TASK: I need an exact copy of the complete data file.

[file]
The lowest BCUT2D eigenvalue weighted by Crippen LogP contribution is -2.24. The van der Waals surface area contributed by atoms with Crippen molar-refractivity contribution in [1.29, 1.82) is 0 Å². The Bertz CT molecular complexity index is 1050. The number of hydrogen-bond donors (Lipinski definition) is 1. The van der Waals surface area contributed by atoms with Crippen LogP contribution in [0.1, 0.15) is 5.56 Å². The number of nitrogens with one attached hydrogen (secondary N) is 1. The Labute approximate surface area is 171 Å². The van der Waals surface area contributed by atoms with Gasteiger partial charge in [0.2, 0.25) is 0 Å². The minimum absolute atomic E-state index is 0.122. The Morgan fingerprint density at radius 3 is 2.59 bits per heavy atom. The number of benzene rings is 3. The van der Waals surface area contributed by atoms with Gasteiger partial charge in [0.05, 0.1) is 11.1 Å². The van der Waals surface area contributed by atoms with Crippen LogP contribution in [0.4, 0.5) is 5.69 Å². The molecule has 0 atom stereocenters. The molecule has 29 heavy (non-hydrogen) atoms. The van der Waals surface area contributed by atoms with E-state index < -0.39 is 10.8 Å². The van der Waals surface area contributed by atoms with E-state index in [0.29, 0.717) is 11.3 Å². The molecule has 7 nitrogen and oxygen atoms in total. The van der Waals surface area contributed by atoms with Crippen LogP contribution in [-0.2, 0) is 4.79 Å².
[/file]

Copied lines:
The lowest BCUT2D eigenvalue weighted by Crippen LogP contribution is -2.24. The van der Waals surface area contributed by atoms with Crippen molar-refractivity contribution in [1.29, 1.82) is 0 Å². The Bertz CT molecular complexity index is 1050. The number of hydrogen-bond donors (Lipinski definition) is 1. The van der Waals surface area contributed by atoms with Crippen LogP contribution in [0.1, 0.15) is 5.56 Å². The number of nitrogens with one attached hydrogen (secondary N) is 1. The Labute approximate surface area is 171 Å². The van der Waals surface area contributed by atoms with Gasteiger partial charge in [0.2, 0.25) is 0 Å². The minimum absolute atomic E-state index is 0.122. The Morgan fingerprint density at radius 3 is 2.59 bits per heavy atom. The number of benzene rings is 3. The van der Waals surface area contributed by atoms with Gasteiger partial charge in [0.05, 0.1) is 11.1 Å². The van der Waals surface area contributed by atoms with Crippen LogP contribution in [0.4, 0.5) is 5.69 Å². The molecule has 0 atom stereocenters. The molecule has 29 heavy (non-hydrogen) atoms. The van der Waals surface area contributed by atoms with E-state index < -0.39 is 10.8 Å². The van der Waals surface area contributed by atoms with E-state index in [0.29, 0.717) is 11.3 Å². The molecule has 7 nitrogen and oxygen atoms in total. The van der Waals surface area contributed by atoms with Crippen LogP contribution in [-0.2, 0) is 4.79 Å².